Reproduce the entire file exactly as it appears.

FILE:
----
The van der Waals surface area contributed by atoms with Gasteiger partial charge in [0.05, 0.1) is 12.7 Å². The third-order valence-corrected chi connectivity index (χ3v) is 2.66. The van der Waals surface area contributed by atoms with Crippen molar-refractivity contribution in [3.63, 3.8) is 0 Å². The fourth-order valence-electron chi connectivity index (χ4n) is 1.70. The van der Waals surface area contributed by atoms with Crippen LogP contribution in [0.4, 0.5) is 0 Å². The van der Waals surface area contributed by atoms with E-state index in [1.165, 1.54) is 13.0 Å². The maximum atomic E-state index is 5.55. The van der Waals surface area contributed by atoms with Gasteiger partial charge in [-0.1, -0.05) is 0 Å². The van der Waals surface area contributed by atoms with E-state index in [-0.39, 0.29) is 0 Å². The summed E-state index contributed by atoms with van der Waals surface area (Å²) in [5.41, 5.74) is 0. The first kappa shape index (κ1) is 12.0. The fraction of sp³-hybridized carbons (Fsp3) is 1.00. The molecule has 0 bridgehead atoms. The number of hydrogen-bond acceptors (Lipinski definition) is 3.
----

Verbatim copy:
The van der Waals surface area contributed by atoms with Gasteiger partial charge in [0.05, 0.1) is 12.7 Å². The third-order valence-corrected chi connectivity index (χ3v) is 2.66. The van der Waals surface area contributed by atoms with Crippen molar-refractivity contribution in [3.63, 3.8) is 0 Å². The fourth-order valence-electron chi connectivity index (χ4n) is 1.70. The van der Waals surface area contributed by atoms with Crippen LogP contribution in [0.4, 0.5) is 0 Å². The van der Waals surface area contributed by atoms with E-state index in [1.165, 1.54) is 13.0 Å². The maximum atomic E-state index is 5.55. The van der Waals surface area contributed by atoms with Gasteiger partial charge in [-0.1, -0.05) is 0 Å². The van der Waals surface area contributed by atoms with E-state index in [-0.39, 0.29) is 0 Å². The summed E-state index contributed by atoms with van der Waals surface area (Å²) in [5.41, 5.74) is 0. The first kappa shape index (κ1) is 12.0. The fraction of sp³-hybridized carbons (Fsp3) is 1.00. The molecule has 0 bridgehead atoms. The number of hydrogen-bond acceptors (Lipinski definition) is 3.